Multi-fold challenges: Milind Kokje

Only a few days will be left to meet the deadline for every food business operator (FBO) in the country to either register with or obtain licence from Food Safety and Standards Authority of India (FSSAI). As the deadline approaches FSSAI is entangled in another issue, controversial from the industry’s perspective, related to labelling of imported food items.

FSSAI has announced February 4, 2014 as the last day for registration and obtaining licences for FBOs. It has also very categorically stated that the date will not be extended. Any entity that handles food post harvesting in any of its forms, in any way comes under the category of FBO. This increases the number of FBOs requiring licence or registration.

The real challenge is going to be registration of large number of roadside food vendors spread across every nook and corner of cities and towns. The task is gigantic as no one knows their, forget exact, even nearby estimated number. Out of ballpark estimate of total 5.5 million FBOs, a very large number belongs to this unorganised sector, selling some food item in some corner. FSSAI has set up regional offices, making available online registration facility and taking help of states. It is not known as to how much work is still incomplete.

Registration of this roadside unorganised class is done for purpose of ensuring traceability. But this is the most difficult and Herculean task compared to issuing licences to big players. Of course, issuing licences to big players has its own issues, but is still manageable. The only chance for complaint could be delays in issuing licences.

While this huge challenge is before FSSAI, it is also facing another issue. The food importers are against FSSAI’s order on labelling. The stand-off is on for a long time considering that the shelf life of food items is short. FSSAI is right on two counts. It is enforcing the regulations to ensure safety of imported food items and proper communication of their contents to local consumers. FSSAI has also not brought the regulation suddenly as it was in offing for the last two years. However, the importers have one point in their favour. FSSAI can be strict on the issue as far as big exporters from other countries are concerned, but it will have to find out some middle ground for those manufacturers whose exports to India are low in volume and cannot afford to print separate labels.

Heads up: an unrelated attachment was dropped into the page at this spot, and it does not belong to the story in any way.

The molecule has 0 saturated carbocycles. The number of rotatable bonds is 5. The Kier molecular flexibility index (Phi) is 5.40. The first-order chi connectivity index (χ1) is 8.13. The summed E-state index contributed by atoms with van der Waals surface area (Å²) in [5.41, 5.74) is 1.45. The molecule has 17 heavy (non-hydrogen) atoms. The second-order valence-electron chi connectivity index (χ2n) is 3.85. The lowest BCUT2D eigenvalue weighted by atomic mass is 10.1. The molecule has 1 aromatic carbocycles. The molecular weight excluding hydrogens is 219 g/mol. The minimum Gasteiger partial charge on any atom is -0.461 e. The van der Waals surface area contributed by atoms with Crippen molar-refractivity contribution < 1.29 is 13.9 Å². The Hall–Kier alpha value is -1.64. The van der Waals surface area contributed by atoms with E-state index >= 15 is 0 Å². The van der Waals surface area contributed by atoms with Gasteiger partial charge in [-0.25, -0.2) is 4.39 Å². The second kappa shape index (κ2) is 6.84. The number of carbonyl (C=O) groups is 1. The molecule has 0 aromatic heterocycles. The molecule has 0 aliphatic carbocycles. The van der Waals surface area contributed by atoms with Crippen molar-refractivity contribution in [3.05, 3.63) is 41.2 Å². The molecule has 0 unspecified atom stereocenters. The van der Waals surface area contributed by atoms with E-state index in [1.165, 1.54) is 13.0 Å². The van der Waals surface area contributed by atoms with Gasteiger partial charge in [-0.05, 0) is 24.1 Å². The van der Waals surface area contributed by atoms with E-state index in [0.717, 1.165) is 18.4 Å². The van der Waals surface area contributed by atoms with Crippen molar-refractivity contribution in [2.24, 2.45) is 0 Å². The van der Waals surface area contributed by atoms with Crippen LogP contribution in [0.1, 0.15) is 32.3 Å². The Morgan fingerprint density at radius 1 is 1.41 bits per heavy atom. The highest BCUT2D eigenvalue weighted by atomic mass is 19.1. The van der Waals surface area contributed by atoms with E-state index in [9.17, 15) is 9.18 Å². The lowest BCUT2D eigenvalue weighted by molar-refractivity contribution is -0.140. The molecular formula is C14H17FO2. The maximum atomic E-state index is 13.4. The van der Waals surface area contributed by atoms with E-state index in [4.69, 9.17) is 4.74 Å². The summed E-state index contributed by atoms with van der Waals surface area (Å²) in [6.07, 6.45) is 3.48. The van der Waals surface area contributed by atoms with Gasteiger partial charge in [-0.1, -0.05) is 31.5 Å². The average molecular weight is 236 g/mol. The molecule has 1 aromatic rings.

This is just the beginning of issues for the regulator as locating the ever growing roadside vendors and setting cleanliness standards for them and their implementation is going to be a permanent challenge. As the enforcement of regulation progresses the industry too will have many more issues, rightly or wrongly, that would need to be resolved. It would surely be a busy time for FSSAI with gigantic tasks and multi-fold challenges.

I wish all our readers, advertisers, supporters and well-wishers a very happy and prosperous New Year.

Milind Kokje

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